Bezeq: We Can’t Keep Up With Line Damages in Arab Neighborhoods

An Israeli policeman stands looking over the flashpoint Arab village of Issawiya. (AHMAD GHARABLI/AFP/Getty Images)
An Israeli policeman stands looking over the flashpoint Arab village of Issawiya. (AHMAD GHARABLI/AFP/Getty Images)

Hundreds of residents of the Issawiya and Beit Hanina neighborhoods of Yerushalayim – both of them strictly Arab neighborhoods – have been without phone and internet services for several weeks, due to damage to a main phone cable. Residents complain on a constant basis, they say, and the company promises to fix the problem – but, according to Bezeq officials, they are unable to do so, because police refuse to allow repair workers into the neighborhoods on a regular basis, and even after repairs are made, vandals again destroy the lines.

Interviewed by Channel Two, residents said that the outages are now in their third month. “We pay our bills on time, and they keep promising that they will come, but so far nothing,” said one. “I suppose that we should be grateful that they are at least answering the phone.”

According to Bezeq, they are not pulling the legs of residents, and their technicians do repair problems when police deem it safe – only to have them crop up again. The lines are being damaged in an organized and purposeful manner, whether for vandalism or ideological purposes. Residents rejected the charges, saying that they have never seen repair people in the neighborhood. “I had a damaged cable that sat there for two months,” said one resident to  a Channel Two reporter. “They only sent someone when they found out I called the media.”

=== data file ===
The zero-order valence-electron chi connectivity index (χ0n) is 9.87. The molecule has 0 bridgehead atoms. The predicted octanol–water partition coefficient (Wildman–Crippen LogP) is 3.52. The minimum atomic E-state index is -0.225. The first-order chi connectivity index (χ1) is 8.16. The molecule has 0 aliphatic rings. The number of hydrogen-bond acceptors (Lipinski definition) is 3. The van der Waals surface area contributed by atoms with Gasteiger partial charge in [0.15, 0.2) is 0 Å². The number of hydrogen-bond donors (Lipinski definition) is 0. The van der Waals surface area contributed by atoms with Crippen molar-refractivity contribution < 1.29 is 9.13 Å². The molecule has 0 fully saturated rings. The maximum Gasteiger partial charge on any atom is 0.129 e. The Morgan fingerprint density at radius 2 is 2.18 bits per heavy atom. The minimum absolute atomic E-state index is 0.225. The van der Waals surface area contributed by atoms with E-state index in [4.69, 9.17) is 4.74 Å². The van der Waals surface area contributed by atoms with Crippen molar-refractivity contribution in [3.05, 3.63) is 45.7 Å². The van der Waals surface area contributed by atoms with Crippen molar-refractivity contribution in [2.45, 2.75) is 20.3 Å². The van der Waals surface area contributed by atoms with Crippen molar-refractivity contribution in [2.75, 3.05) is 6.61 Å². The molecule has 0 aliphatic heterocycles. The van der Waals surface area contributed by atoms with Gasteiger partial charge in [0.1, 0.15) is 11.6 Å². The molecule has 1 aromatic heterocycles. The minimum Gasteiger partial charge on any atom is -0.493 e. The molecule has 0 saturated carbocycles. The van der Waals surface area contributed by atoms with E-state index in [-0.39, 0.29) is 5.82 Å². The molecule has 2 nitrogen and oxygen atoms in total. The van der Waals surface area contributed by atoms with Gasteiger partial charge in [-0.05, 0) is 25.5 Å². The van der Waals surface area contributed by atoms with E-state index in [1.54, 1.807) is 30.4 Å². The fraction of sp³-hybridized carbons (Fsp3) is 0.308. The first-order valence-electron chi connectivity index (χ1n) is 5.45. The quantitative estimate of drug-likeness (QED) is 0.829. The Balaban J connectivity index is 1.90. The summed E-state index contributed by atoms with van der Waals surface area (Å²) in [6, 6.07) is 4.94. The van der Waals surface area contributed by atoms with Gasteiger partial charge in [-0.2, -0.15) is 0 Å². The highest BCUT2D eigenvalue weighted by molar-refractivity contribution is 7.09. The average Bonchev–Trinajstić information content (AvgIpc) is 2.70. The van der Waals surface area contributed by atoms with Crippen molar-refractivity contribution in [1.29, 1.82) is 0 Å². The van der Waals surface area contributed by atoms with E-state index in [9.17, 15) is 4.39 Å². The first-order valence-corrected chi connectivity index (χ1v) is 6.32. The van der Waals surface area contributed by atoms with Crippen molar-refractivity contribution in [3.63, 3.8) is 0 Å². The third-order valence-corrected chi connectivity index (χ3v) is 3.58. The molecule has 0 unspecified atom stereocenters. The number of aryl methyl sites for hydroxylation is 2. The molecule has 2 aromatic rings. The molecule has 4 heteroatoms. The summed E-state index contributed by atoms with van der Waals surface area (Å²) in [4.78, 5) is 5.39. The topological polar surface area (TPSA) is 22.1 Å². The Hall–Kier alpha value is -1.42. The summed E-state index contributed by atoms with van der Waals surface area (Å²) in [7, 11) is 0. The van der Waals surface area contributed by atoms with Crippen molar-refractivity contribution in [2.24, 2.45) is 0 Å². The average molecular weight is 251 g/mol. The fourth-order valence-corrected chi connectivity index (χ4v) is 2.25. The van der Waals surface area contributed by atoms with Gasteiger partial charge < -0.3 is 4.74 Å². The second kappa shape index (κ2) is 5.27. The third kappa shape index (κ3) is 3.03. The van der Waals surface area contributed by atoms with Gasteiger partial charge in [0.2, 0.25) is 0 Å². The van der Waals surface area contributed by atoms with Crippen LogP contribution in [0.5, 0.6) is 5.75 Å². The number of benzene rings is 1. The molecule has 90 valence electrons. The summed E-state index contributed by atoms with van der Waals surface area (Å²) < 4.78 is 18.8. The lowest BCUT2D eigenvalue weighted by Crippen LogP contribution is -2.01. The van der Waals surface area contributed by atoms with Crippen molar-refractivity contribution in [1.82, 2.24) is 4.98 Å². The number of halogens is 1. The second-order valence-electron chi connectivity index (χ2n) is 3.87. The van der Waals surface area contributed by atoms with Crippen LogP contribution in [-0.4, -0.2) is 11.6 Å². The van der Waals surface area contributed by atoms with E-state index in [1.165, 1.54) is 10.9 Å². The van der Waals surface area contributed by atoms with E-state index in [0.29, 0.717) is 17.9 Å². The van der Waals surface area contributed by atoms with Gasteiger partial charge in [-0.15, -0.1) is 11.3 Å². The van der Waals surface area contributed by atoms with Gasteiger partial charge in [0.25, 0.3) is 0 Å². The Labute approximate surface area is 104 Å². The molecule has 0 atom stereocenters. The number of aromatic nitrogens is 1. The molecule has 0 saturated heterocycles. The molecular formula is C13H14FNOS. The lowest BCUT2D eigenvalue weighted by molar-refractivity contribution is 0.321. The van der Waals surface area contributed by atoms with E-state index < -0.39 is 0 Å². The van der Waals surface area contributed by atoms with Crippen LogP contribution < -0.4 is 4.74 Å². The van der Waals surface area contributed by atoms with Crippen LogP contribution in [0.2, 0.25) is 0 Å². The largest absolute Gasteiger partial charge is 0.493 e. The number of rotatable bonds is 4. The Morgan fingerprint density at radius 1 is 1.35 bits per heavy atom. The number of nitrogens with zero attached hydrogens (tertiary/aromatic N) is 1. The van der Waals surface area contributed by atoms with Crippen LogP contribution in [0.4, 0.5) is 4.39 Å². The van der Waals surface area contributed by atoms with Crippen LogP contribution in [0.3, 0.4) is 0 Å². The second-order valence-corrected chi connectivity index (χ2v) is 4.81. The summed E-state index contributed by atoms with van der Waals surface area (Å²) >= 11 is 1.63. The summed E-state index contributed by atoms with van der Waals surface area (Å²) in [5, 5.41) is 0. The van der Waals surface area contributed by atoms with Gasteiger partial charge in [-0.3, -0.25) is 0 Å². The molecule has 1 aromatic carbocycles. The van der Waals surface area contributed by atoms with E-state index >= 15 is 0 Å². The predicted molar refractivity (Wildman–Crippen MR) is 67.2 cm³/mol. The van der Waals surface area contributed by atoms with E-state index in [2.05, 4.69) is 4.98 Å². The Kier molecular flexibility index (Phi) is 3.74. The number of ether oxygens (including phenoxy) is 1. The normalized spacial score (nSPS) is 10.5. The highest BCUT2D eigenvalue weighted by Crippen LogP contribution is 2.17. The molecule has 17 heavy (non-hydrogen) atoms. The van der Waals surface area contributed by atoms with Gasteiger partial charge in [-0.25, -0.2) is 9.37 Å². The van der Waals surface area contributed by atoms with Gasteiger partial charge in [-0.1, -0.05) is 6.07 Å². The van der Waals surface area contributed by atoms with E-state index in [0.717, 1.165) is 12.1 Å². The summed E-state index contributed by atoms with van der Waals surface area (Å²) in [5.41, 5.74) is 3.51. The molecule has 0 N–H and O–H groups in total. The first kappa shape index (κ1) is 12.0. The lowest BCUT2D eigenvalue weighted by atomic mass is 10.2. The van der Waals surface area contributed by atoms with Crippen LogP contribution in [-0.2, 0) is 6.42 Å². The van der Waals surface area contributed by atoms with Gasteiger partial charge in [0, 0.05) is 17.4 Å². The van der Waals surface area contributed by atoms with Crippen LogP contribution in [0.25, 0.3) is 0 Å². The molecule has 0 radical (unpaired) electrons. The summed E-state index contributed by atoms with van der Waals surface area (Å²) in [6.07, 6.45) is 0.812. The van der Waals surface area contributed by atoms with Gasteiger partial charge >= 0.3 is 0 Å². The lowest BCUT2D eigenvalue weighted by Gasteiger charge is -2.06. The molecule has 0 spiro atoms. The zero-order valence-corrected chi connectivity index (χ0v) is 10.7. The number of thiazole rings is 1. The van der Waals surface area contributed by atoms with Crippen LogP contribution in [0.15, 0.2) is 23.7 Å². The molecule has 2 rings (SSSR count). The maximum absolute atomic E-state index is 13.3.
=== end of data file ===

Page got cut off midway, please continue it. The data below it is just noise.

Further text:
Responding to a query by Channel Two, Bezeq said that “in recent months we have seen a significant increase in the number of cables damaged in the east Jerusalem area. Bezeq is faced with dealing with hundreds of cable breaks and other vandalism. Unfortunately services have been compromised by the vandalism. It goes without saying that the company is very concerned about this ongoing damage, and we ask that all residents who witness such vandalism to contact police.”

Regarding charges by Bezeq that police refuse to allow work crews into the neighborhoods, police said that it had no record of recent requests by Bezeq to enter the neighborhoods, but if asked, they would certainly be ready to assist, as prescribed by law.